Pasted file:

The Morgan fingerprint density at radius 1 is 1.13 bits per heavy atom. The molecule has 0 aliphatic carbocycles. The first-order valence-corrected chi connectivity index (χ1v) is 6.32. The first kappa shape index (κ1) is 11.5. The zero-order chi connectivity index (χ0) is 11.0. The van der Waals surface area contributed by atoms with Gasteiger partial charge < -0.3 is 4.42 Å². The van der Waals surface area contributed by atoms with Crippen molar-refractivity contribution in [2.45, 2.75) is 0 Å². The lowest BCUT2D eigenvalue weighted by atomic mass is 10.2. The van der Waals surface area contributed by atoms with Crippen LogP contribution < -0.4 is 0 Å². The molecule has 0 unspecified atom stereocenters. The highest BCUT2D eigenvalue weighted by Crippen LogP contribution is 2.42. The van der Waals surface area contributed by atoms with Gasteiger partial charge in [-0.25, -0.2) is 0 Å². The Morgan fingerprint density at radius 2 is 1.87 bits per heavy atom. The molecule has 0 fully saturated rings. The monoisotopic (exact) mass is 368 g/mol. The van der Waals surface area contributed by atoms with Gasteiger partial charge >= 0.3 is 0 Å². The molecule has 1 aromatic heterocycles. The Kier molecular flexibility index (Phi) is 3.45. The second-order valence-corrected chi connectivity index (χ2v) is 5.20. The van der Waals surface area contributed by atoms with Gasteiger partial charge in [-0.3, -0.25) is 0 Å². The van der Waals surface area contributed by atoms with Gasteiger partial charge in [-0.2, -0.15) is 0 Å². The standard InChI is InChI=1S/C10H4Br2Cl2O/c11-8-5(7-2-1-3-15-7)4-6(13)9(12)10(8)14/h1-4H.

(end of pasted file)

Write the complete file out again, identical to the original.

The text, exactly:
The Morgan fingerprint density at radius 1 is 1.13 bits per heavy atom. The molecule has 0 aliphatic carbocycles. The first-order valence-corrected chi connectivity index (χ1v) is 6.32. The first kappa shape index (κ1) is 11.5. The zero-order chi connectivity index (χ0) is 11.0. The van der Waals surface area contributed by atoms with Gasteiger partial charge < -0.3 is 4.42 Å². The van der Waals surface area contributed by atoms with Crippen molar-refractivity contribution in [2.45, 2.75) is 0 Å². The lowest BCUT2D eigenvalue weighted by atomic mass is 10.2. The van der Waals surface area contributed by atoms with Crippen LogP contribution < -0.4 is 0 Å². The molecule has 0 unspecified atom stereocenters. The highest BCUT2D eigenvalue weighted by Crippen LogP contribution is 2.42. The van der Waals surface area contributed by atoms with Gasteiger partial charge in [-0.25, -0.2) is 0 Å². The Morgan fingerprint density at radius 2 is 1.87 bits per heavy atom. The molecule has 0 fully saturated rings. The monoisotopic (exact) mass is 368 g/mol. The van der Waals surface area contributed by atoms with Gasteiger partial charge >= 0.3 is 0 Å². The molecule has 1 aromatic heterocycles. The Kier molecular flexibility index (Phi) is 3.45. The second-order valence-corrected chi connectivity index (χ2v) is 5.20. The van der Waals surface area contributed by atoms with Gasteiger partial charge in [-0.3, -0.25) is 0 Å². The van der Waals surface area contributed by atoms with Gasteiger partial charge in [-0.2, -0.15) is 0 Å². The standard InChI is InChI=1S/C10H4Br2Cl2O/c11-8-5(7-2-1-3-15-7)4-6(13)9(12)10(8)14/h1-4H.